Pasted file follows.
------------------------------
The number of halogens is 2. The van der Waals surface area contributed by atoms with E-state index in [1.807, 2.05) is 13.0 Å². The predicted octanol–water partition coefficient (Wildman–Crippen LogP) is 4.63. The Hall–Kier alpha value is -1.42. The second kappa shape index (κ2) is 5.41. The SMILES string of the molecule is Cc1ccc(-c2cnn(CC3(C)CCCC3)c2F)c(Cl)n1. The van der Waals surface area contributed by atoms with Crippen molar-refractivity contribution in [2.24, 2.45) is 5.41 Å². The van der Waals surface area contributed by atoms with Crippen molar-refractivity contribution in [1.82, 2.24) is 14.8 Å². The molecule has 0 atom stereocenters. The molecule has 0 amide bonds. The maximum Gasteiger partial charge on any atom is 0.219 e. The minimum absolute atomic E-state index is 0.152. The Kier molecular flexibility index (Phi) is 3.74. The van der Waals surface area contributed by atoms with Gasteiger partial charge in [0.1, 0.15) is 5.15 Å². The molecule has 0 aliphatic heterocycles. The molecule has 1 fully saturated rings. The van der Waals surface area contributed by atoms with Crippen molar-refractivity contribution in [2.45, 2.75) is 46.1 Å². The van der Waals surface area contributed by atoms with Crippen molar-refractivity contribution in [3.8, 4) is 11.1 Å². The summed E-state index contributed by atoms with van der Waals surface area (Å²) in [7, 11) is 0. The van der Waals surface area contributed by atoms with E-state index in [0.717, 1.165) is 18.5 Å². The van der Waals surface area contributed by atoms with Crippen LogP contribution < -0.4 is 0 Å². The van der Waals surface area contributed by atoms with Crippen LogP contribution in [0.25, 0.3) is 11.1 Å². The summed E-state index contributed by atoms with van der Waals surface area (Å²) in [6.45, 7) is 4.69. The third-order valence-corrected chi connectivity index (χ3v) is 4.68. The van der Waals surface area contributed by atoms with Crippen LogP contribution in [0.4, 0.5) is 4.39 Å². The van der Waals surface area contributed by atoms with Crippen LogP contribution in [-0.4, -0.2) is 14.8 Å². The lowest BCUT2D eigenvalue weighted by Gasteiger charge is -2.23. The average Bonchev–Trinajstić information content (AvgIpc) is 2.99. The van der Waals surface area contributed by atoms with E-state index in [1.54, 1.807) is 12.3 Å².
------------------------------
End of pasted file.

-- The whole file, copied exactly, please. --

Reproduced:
The number of halogens is 2. The van der Waals surface area contributed by atoms with E-state index in [1.807, 2.05) is 13.0 Å². The predicted octanol–water partition coefficient (Wildman–Crippen LogP) is 4.63. The Hall–Kier alpha value is -1.42. The second kappa shape index (κ2) is 5.41. The SMILES string of the molecule is Cc1ccc(-c2cnn(CC3(C)CCCC3)c2F)c(Cl)n1. The van der Waals surface area contributed by atoms with Crippen molar-refractivity contribution in [2.24, 2.45) is 5.41 Å². The van der Waals surface area contributed by atoms with Crippen molar-refractivity contribution in [1.82, 2.24) is 14.8 Å². The molecule has 0 atom stereocenters. The molecule has 0 amide bonds. The maximum Gasteiger partial charge on any atom is 0.219 e. The minimum absolute atomic E-state index is 0.152. The Kier molecular flexibility index (Phi) is 3.74. The van der Waals surface area contributed by atoms with Gasteiger partial charge in [0.1, 0.15) is 5.15 Å². The molecule has 0 aliphatic heterocycles. The molecule has 1 fully saturated rings. The van der Waals surface area contributed by atoms with Crippen molar-refractivity contribution in [2.45, 2.75) is 46.1 Å². The van der Waals surface area contributed by atoms with Crippen molar-refractivity contribution in [3.8, 4) is 11.1 Å². The summed E-state index contributed by atoms with van der Waals surface area (Å²) in [7, 11) is 0. The van der Waals surface area contributed by atoms with E-state index in [0.717, 1.165) is 18.5 Å². The van der Waals surface area contributed by atoms with Crippen LogP contribution < -0.4 is 0 Å². The van der Waals surface area contributed by atoms with Crippen LogP contribution in [0.25, 0.3) is 11.1 Å². The summed E-state index contributed by atoms with van der Waals surface area (Å²) in [6.45, 7) is 4.69. The third-order valence-corrected chi connectivity index (χ3v) is 4.68. The van der Waals surface area contributed by atoms with Crippen LogP contribution in [0.4, 0.5) is 4.39 Å². The van der Waals surface area contributed by atoms with Crippen LogP contribution in [-0.4, -0.2) is 14.8 Å². The lowest BCUT2D eigenvalue weighted by Gasteiger charge is -2.23. The average Bonchev–Trinajstić information content (AvgIpc) is 2.99. The van der Waals surface area contributed by atoms with E-state index in [1.54, 1.807) is 12.3 Å².